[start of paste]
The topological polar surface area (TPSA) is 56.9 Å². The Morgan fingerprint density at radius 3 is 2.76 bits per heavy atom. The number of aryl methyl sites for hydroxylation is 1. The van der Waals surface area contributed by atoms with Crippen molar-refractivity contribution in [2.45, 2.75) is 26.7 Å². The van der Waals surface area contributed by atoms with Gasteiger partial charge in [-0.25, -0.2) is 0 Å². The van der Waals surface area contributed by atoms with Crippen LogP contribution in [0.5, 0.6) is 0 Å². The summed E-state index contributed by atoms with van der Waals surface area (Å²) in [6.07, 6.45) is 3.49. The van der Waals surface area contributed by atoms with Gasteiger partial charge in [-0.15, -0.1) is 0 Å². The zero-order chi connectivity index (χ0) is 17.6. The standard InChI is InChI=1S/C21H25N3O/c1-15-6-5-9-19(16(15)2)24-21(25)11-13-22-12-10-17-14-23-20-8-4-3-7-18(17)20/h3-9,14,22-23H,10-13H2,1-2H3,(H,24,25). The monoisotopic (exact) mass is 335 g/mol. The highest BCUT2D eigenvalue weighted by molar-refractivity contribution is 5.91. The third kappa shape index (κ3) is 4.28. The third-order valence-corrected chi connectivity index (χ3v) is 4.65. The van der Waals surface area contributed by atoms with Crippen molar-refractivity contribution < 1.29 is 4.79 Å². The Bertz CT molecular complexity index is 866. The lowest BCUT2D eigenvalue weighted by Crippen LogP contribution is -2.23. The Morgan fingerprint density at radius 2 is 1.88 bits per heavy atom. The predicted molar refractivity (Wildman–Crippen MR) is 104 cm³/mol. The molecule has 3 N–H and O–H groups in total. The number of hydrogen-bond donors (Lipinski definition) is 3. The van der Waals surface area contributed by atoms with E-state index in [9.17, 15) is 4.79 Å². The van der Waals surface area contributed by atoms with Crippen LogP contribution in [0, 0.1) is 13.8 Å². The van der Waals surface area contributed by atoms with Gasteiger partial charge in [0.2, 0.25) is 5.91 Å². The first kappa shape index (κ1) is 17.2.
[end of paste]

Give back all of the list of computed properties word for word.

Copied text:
The topological polar surface area (TPSA) is 56.9 Å². The Morgan fingerprint density at radius 3 is 2.76 bits per heavy atom. The number of aryl methyl sites for hydroxylation is 1. The van der Waals surface area contributed by atoms with Crippen molar-refractivity contribution in [2.45, 2.75) is 26.7 Å². The van der Waals surface area contributed by atoms with Gasteiger partial charge in [-0.25, -0.2) is 0 Å². The van der Waals surface area contributed by atoms with Crippen LogP contribution in [0.5, 0.6) is 0 Å². The summed E-state index contributed by atoms with van der Waals surface area (Å²) in [6.07, 6.45) is 3.49. The van der Waals surface area contributed by atoms with Gasteiger partial charge in [-0.15, -0.1) is 0 Å². The zero-order chi connectivity index (χ0) is 17.6. The standard InChI is InChI=1S/C21H25N3O/c1-15-6-5-9-19(16(15)2)24-21(25)11-13-22-12-10-17-14-23-20-8-4-3-7-18(17)20/h3-9,14,22-23H,10-13H2,1-2H3,(H,24,25). The monoisotopic (exact) mass is 335 g/mol. The highest BCUT2D eigenvalue weighted by molar-refractivity contribution is 5.91. The third kappa shape index (κ3) is 4.28. The third-order valence-corrected chi connectivity index (χ3v) is 4.65. The van der Waals surface area contributed by atoms with Crippen molar-refractivity contribution < 1.29 is 4.79 Å². The Bertz CT molecular complexity index is 866. The lowest BCUT2D eigenvalue weighted by Crippen LogP contribution is -2.23. The Morgan fingerprint density at radius 2 is 1.88 bits per heavy atom. The predicted molar refractivity (Wildman–Crippen MR) is 104 cm³/mol. The molecule has 3 N–H and O–H groups in total. The number of hydrogen-bond donors (Lipinski definition) is 3. The van der Waals surface area contributed by atoms with E-state index in [9.17, 15) is 4.79 Å². The van der Waals surface area contributed by atoms with Crippen LogP contribution in [0, 0.1) is 13.8 Å². The van der Waals surface area contributed by atoms with Gasteiger partial charge in [0.2, 0.25) is 5.91 Å². The first kappa shape index (κ1) is 17.2.